She did say in a statement that she met with officials from the National Nuclear Security Administration (NNSA) Thursday afternoon to express her disapproval.

“The Department of Energy (DOE) and NNSA negotiated in bad faith, hiding the timing of their shipment and refused to share crucial information with Members of Congress who had the security clearance to know. I put NNSA officials on notice that they had betrayed the trust of Nevadans and completely undermined a bipartisan working relationship established by Governor Sandoval, and continued by Governor Sisolak,” Cortez Masto said. “While I remain hopeful we can rebuild that relationship, I made it clear that I’m fighting alongside Nevada’s congressional delegation, Attorney General (Aaron) Ford, and our Governor to hold them accountable and to find out when this plutonium will be removed.”

Immediate attempts to reach Heller and Sandoval were unsuccessful.

A source speaking for Sisolak’s office acknowledged that the DOE sent the shipment ahead of the state’s preliminary injunction that was filed in December, but told Fox News the issue stemmed from being led on “throughout the negotiations, throughout this process with the injunction that no shipment had taken place when... all along there had in fact been a shipment.”


The source continued, “The DOE did not disclose that to us and they did not disclose that to the federal judge,” adding that the main point of disagreement was with the supplemental analysis from the Agency released in August that "did not allow the state of Nevada to assess the risks posed by shipping this material and to prepare adequately in case of a mishap or accident along the way."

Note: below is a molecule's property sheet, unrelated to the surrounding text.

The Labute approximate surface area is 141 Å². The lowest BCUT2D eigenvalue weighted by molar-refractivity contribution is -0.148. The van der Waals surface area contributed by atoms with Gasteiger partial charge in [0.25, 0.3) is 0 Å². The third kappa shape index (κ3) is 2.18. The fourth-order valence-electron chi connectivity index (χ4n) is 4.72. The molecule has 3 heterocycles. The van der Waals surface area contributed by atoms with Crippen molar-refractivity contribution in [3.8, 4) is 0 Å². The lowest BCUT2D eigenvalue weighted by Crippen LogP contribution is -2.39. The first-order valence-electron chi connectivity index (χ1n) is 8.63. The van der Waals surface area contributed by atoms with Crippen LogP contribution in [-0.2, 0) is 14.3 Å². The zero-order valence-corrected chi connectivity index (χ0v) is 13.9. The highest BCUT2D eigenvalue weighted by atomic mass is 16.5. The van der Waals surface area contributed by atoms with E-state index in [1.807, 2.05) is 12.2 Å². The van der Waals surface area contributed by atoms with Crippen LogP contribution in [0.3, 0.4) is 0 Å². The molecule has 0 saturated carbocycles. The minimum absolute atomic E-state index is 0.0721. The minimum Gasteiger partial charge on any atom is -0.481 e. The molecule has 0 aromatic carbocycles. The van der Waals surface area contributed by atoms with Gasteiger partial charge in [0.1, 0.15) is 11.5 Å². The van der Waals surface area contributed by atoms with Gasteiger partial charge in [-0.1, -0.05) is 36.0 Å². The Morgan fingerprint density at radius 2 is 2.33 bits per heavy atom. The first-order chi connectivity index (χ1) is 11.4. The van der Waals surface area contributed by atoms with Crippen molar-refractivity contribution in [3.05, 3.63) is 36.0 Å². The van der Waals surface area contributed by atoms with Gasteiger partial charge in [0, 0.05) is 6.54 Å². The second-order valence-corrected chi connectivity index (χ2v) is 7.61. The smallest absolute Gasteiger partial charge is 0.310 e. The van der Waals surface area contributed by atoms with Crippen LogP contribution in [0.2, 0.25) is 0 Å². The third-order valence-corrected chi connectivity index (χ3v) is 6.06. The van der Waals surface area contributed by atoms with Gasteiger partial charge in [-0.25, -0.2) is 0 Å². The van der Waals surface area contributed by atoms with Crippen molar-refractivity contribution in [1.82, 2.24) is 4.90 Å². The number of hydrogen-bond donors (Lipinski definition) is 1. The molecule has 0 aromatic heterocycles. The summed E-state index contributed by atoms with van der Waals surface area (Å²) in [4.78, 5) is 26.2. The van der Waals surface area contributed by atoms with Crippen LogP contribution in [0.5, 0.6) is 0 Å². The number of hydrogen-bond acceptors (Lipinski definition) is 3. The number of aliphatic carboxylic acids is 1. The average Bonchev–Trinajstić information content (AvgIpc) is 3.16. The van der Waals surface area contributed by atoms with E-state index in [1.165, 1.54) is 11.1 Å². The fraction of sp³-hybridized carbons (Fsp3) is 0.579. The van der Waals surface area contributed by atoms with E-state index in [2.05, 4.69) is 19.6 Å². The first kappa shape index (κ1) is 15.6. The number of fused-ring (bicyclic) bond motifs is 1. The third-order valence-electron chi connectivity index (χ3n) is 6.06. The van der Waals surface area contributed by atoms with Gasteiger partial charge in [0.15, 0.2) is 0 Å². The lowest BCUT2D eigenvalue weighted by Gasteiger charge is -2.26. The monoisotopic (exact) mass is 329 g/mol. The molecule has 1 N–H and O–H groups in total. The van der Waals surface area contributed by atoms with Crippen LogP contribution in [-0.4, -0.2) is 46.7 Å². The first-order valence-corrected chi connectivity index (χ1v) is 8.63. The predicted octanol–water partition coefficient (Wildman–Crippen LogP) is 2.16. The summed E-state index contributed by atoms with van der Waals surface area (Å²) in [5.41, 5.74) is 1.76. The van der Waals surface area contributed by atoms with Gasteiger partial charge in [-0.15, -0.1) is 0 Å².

The radioactive material in question is routinely shipped to Nevada, among other states, and “is always done with the locations and the routes and the timing as secret,” the DOE official said.

Nevada has long expressed opposition toward being a nuclear dump site for the nation's radioactive material, with Yucca Mountain remaining a critical point of contention between state officials and the federal government.

James Acton, co-director of the Nuclear Policy Program at the Carnegie Endowment for International Peace, called the issue of storing the country's plutonium and nuclear waste a "terrible situation" for everybody.

"There are no good answers in the short term about what to do with this. I mean, of course you understand from a Nevadan perspective... it is a dangerous material. Of course you understand from their perspective why they don't want it," Acton told Fox News.


He said the issue originated from a much larger problem: "We as a nation never developed a way of getting rid of all this plutonium that we produced."

Acton added, "I would look at this in terms of a national problem that's an impossible situation... Nevada has the facilities in the country where this stuff can be stored -- so they're kind of screwed over by it. As I say, I don't know what else DOE was supposed to do in this situation. It's just an impossible situation."

The Associated Press contributed to this report.